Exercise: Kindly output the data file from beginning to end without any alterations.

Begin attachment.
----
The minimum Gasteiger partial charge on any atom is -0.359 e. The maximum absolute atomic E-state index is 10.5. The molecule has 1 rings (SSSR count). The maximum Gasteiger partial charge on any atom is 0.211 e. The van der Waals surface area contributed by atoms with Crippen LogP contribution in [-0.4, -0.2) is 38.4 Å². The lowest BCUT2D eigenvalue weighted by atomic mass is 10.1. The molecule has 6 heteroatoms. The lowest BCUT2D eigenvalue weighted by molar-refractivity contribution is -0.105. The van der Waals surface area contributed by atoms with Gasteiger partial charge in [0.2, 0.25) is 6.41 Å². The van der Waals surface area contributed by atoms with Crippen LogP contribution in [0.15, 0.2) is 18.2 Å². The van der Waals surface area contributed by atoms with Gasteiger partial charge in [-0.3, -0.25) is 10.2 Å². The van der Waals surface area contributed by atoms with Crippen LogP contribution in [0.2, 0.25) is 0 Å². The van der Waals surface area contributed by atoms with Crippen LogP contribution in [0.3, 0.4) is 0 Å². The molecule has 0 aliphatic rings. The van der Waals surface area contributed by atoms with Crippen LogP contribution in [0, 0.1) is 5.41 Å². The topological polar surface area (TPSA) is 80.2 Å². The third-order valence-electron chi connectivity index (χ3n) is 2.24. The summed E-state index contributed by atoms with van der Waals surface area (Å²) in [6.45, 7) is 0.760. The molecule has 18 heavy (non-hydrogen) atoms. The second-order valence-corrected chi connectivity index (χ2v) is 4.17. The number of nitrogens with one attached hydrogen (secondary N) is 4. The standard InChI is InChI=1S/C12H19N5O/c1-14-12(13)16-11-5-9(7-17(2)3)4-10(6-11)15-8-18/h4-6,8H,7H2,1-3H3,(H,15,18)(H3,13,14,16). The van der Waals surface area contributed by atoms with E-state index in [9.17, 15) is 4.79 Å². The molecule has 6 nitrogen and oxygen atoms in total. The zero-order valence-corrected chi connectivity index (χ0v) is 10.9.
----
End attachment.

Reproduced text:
The minimum Gasteiger partial charge on any atom is -0.359 e. The maximum absolute atomic E-state index is 10.5. The molecule has 1 rings (SSSR count). The maximum Gasteiger partial charge on any atom is 0.211 e. The van der Waals surface area contributed by atoms with Crippen LogP contribution in [-0.4, -0.2) is 38.4 Å². The lowest BCUT2D eigenvalue weighted by atomic mass is 10.1. The molecule has 6 heteroatoms. The lowest BCUT2D eigenvalue weighted by molar-refractivity contribution is -0.105. The van der Waals surface area contributed by atoms with Gasteiger partial charge in [0.2, 0.25) is 6.41 Å². The van der Waals surface area contributed by atoms with Crippen LogP contribution in [0.15, 0.2) is 18.2 Å². The van der Waals surface area contributed by atoms with Gasteiger partial charge in [-0.3, -0.25) is 10.2 Å². The van der Waals surface area contributed by atoms with Crippen LogP contribution in [0.2, 0.25) is 0 Å². The van der Waals surface area contributed by atoms with Crippen LogP contribution in [0.3, 0.4) is 0 Å². The molecule has 0 aliphatic rings. The van der Waals surface area contributed by atoms with Crippen LogP contribution in [0, 0.1) is 5.41 Å². The topological polar surface area (TPSA) is 80.2 Å². The third-order valence-electron chi connectivity index (χ3n) is 2.24. The summed E-state index contributed by atoms with van der Waals surface area (Å²) in [6.45, 7) is 0.760. The molecule has 18 heavy (non-hydrogen) atoms. The second-order valence-corrected chi connectivity index (χ2v) is 4.17. The number of nitrogens with one attached hydrogen (secondary N) is 4. The standard InChI is InChI=1S/C12H19N5O/c1-14-12(13)16-11-5-9(7-17(2)3)4-10(6-11)15-8-18/h4-6,8H,7H2,1-3H3,(H,15,18)(H3,13,14,16). The van der Waals surface area contributed by atoms with E-state index in [9.17, 15) is 4.79 Å². The molecule has 6 nitrogen and oxygen atoms in total. The zero-order valence-corrected chi connectivity index (χ0v) is 10.9.